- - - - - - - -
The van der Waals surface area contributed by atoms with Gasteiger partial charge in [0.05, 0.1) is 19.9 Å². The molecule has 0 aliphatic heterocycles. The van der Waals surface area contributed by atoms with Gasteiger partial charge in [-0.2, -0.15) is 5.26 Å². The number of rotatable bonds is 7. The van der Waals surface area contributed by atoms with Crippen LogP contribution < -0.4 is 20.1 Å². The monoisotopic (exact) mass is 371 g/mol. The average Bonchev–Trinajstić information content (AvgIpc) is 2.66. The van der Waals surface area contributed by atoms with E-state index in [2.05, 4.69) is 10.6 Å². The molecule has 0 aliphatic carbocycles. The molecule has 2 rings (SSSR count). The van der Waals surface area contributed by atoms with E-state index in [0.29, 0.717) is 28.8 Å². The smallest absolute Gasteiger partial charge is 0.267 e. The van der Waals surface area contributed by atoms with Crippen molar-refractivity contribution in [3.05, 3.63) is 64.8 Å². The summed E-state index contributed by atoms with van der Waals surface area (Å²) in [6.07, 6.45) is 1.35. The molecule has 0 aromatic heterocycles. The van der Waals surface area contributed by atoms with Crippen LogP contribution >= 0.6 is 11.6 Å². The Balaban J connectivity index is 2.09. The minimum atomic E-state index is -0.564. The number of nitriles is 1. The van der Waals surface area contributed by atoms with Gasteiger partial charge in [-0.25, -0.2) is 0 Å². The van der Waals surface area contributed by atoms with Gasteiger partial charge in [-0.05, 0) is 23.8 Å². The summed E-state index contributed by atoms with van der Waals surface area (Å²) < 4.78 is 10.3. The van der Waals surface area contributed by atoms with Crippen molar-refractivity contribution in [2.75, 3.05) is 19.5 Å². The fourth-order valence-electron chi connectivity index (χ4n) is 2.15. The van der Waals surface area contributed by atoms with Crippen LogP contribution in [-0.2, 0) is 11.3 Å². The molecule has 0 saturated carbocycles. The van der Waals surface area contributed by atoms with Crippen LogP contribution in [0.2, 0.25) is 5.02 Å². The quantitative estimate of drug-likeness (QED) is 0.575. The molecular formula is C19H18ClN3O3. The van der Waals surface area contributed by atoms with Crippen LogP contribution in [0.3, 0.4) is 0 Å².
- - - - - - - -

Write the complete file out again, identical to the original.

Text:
The van der Waals surface area contributed by atoms with Gasteiger partial charge in [0.05, 0.1) is 19.9 Å². The molecule has 0 aliphatic heterocycles. The van der Waals surface area contributed by atoms with Gasteiger partial charge in [-0.2, -0.15) is 5.26 Å². The number of rotatable bonds is 7. The van der Waals surface area contributed by atoms with Crippen LogP contribution < -0.4 is 20.1 Å². The monoisotopic (exact) mass is 371 g/mol. The average Bonchev–Trinajstić information content (AvgIpc) is 2.66. The van der Waals surface area contributed by atoms with E-state index in [2.05, 4.69) is 10.6 Å². The molecule has 0 aliphatic carbocycles. The molecule has 2 rings (SSSR count). The van der Waals surface area contributed by atoms with E-state index in [0.29, 0.717) is 28.8 Å². The smallest absolute Gasteiger partial charge is 0.267 e. The van der Waals surface area contributed by atoms with Crippen molar-refractivity contribution in [3.05, 3.63) is 64.8 Å². The summed E-state index contributed by atoms with van der Waals surface area (Å²) in [6.07, 6.45) is 1.35. The molecule has 0 aromatic heterocycles. The van der Waals surface area contributed by atoms with Crippen LogP contribution >= 0.6 is 11.6 Å². The Balaban J connectivity index is 2.09. The minimum atomic E-state index is -0.564. The number of nitriles is 1. The van der Waals surface area contributed by atoms with Gasteiger partial charge in [-0.25, -0.2) is 0 Å². The van der Waals surface area contributed by atoms with Gasteiger partial charge in [-0.05, 0) is 23.8 Å². The summed E-state index contributed by atoms with van der Waals surface area (Å²) < 4.78 is 10.3. The van der Waals surface area contributed by atoms with Crippen molar-refractivity contribution in [2.75, 3.05) is 19.5 Å². The fourth-order valence-electron chi connectivity index (χ4n) is 2.15. The van der Waals surface area contributed by atoms with Crippen LogP contribution in [-0.2, 0) is 11.3 Å². The molecule has 0 saturated carbocycles. The van der Waals surface area contributed by atoms with Crippen LogP contribution in [0.2, 0.25) is 5.02 Å². The quantitative estimate of drug-likeness (QED) is 0.575. The molecular formula is C19H18ClN3O3. The van der Waals surface area contributed by atoms with Crippen LogP contribution in [0.3, 0.4) is 0 Å².